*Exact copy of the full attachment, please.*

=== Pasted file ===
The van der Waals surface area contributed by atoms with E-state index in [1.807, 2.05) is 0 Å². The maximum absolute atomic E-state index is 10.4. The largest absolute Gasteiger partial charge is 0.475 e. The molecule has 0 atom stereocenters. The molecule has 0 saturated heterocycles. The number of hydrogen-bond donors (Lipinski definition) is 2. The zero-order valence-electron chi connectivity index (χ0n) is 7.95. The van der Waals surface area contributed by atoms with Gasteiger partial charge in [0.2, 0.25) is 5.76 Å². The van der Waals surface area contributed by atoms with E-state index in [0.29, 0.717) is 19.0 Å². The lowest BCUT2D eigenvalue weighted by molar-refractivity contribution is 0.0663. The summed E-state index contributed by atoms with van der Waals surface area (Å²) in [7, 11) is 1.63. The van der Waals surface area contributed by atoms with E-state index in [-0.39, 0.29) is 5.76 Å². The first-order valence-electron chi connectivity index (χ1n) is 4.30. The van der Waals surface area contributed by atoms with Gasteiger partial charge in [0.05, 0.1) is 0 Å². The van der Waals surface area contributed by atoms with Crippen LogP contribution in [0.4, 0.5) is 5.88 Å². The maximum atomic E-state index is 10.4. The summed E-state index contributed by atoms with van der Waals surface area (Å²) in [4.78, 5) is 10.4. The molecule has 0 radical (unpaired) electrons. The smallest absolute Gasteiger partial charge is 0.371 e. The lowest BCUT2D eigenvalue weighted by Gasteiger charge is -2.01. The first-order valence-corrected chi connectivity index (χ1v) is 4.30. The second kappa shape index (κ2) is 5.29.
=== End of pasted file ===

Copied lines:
The van der Waals surface area contributed by atoms with E-state index in [1.807, 2.05) is 0 Å². The maximum absolute atomic E-state index is 10.4. The largest absolute Gasteiger partial charge is 0.475 e. The molecule has 0 atom stereocenters. The molecule has 0 saturated heterocycles. The number of hydrogen-bond donors (Lipinski definition) is 2. The zero-order valence-electron chi connectivity index (χ0n) is 7.95. The van der Waals surface area contributed by atoms with Gasteiger partial charge in [0.2, 0.25) is 5.76 Å². The van der Waals surface area contributed by atoms with E-state index in [0.29, 0.717) is 19.0 Å². The lowest BCUT2D eigenvalue weighted by molar-refractivity contribution is 0.0663. The summed E-state index contributed by atoms with van der Waals surface area (Å²) in [7, 11) is 1.63. The van der Waals surface area contributed by atoms with E-state index in [-0.39, 0.29) is 5.76 Å². The first-order valence-electron chi connectivity index (χ1n) is 4.30. The van der Waals surface area contributed by atoms with Gasteiger partial charge in [0.05, 0.1) is 0 Å². The van der Waals surface area contributed by atoms with Crippen LogP contribution in [0.4, 0.5) is 5.88 Å². The maximum atomic E-state index is 10.4. The summed E-state index contributed by atoms with van der Waals surface area (Å²) in [4.78, 5) is 10.4. The molecule has 0 radical (unpaired) electrons. The smallest absolute Gasteiger partial charge is 0.371 e. The lowest BCUT2D eigenvalue weighted by Gasteiger charge is -2.01. The first-order valence-corrected chi connectivity index (χ1v) is 4.30. The second kappa shape index (κ2) is 5.29.